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Non-Review Review: Far Out Isn’t Far Enough – The Tomi Ungerer Story

This film was seen as part of the Jameson Dublin International Film Festival 2013.

A lot of the strength of a documentary lies in the subject matter. If you can find an interesting premise or subject, then you’ve got a hook. Far Out Isn’t Far Enough, the debut from director Brad Bernstein, picks a fascinating central character – writer and artist Tomi Ungerer. It is very tough to reduce Ungerer to a one-line synopsis or to define him in a relatively short strong of words, but Far Out Isn’t Far Enough takes a look at the life and times of the artist who made an enormous impression on American popular consciousness, only to fade from view surprisingly quickly – retiring first to Nova Scotia and then to Ireland. Far Out Isn’t Far Enough is a fascinating portrayal of a unique talent, with Ungerer making for a charming and engaging subject. While Far Out Isn’t Far Enough might gloss over his departure from the scene a bit, it’s a fascinating overview of the life and work of a truly gifted individual.


I’ll confess that I wasn’t overly familiar with Tomi Ungerer when I first say Far Out Isn’t Far Enough. However, the documentary shrewdly and cleverly showcases Ungerer’s drawings and concepts, and I’ll confess that quite a few of his illustrations seemed remarkably familiar – to the point where I am fairly certain that I had read one or two of his children’s books what seems like a lifetime ago. It’s a testament to the quality of Ungerer’s work that the appearance of The Three Robbers is so distinctive that I recognised them immediately without being able to remember the source.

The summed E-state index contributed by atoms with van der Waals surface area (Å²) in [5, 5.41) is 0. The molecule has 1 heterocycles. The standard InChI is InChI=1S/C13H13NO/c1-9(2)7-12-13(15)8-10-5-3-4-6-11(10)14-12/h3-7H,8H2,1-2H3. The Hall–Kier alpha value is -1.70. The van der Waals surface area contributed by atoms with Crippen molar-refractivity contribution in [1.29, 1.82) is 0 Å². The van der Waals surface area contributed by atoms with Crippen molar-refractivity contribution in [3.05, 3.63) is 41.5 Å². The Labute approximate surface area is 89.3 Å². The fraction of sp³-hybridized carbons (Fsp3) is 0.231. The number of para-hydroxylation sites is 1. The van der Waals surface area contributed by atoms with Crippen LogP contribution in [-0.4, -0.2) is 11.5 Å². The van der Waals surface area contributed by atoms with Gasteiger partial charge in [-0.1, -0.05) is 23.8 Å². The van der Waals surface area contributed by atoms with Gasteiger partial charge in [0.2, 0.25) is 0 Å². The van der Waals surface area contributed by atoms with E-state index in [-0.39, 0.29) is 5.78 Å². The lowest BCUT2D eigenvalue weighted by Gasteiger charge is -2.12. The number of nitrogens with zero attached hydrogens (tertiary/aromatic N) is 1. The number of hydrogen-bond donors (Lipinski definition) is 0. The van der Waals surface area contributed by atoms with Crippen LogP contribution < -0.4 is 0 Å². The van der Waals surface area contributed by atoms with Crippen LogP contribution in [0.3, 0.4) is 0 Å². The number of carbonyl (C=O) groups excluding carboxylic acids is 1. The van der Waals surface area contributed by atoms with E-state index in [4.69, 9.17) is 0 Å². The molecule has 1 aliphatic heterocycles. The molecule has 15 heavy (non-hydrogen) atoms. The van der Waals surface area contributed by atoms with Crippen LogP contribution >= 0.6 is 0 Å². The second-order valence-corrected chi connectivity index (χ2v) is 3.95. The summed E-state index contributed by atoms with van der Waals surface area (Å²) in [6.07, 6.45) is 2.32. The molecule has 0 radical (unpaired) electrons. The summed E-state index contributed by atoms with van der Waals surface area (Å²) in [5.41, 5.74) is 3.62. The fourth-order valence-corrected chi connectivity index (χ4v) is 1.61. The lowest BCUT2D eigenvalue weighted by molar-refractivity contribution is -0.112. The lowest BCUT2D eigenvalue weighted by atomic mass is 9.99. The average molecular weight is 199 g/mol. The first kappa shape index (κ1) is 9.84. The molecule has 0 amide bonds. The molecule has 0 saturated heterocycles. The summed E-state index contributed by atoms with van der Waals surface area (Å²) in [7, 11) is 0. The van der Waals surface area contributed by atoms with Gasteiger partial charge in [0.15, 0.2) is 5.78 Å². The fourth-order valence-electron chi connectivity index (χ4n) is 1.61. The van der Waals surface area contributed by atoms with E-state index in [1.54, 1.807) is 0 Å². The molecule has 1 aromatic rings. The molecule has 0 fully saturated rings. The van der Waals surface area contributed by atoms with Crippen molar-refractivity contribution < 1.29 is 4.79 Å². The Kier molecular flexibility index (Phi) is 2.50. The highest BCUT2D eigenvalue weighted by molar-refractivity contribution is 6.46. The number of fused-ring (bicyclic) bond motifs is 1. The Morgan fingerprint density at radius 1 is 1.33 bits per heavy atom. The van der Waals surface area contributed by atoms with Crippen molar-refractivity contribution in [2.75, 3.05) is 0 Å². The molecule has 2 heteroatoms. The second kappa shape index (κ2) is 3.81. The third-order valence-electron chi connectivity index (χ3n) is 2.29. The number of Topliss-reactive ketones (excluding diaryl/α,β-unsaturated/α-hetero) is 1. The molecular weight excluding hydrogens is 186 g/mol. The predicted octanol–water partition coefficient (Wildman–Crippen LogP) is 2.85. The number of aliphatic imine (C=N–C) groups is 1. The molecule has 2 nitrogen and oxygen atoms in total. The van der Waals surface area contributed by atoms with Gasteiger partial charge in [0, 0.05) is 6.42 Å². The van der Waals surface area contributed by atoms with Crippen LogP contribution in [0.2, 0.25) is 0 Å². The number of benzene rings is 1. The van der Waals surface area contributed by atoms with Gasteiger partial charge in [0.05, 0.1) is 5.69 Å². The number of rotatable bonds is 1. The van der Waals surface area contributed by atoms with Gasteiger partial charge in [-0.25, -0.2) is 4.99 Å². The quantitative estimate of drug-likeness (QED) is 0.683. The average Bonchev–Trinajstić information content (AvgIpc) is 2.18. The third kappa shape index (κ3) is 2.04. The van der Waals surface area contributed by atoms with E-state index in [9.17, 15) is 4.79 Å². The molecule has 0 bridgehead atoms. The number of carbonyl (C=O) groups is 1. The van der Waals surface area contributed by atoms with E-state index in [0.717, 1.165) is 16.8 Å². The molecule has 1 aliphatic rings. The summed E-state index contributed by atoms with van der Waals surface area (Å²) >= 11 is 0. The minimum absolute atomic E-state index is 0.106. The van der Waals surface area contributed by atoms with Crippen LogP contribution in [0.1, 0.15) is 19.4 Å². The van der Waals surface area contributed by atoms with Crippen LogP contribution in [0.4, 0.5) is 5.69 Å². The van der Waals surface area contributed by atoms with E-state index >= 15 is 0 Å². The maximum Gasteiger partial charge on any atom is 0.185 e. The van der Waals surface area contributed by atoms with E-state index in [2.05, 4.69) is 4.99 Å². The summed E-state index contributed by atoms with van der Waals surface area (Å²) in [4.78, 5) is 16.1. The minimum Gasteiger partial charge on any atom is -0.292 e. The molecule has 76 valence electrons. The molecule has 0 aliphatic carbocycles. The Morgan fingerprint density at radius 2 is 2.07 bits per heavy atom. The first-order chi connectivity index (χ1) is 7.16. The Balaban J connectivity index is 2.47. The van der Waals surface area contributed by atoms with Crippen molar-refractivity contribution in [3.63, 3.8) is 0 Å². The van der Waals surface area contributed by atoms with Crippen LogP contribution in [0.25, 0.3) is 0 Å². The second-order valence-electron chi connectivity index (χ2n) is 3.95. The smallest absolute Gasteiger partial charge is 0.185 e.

Ungerer was undoubtedly a massive talent when it came to illustrating children’s books. Far Out Isn’t Far Enough doesn’t dwell too heavily on the praise, but the presence of interviewees like Maurice Sendak citing Ungerer as a massive influence demonstrates just how successful these books were. There’s off-hand references to the countless awards that Ungerer has garnered for his work, but Far Out Isn’t Far Enough is shrewd enough that it never seems overly self-congratulatory.


Instead, it invites Ungerer and the other interviewees to consider what makes Ungerer’s vision unique. As Ungerer himself concedes, his work for children was written in the believe that children should be scared at a young age – that it’s okay to make them uncomfortable or nervous, because fear is a part of life defined by its opposite. As he argues, without fear, how can children know courage? Far Out Isn’t Far Enough is full of what might be described as Ungerer-isms, short snippets of the creator’s philosophy that offer an insight into his work. “Don’t hope, cope,” he advises, a piece of practical advice that perhaps explains his tendency to engage with slightly darker subject matter than many contemporaries.

Far Out Isn’t Far Enough suggests that this outlook – and the rest of Ungerer’s philosophy – is rooted in his childhood in Strasbourg. Anybody familiar with European history will recognise that Alsace underwent some difficult political shifts during that time. The region was occupied by the Nazi’s during his childhood, and Ungerer acknowledges that his visceral style (“punch!” he demonstrates, offering a German translation for the poster design technique) owes a debt to the influences he absorbed at that time. Similarly, he acknowledges that the French reoccupation was not as idealistic as one might like to think. Apparently, the Allied troops burned books on their arrival, and his German accent marked him as an outcast among the French.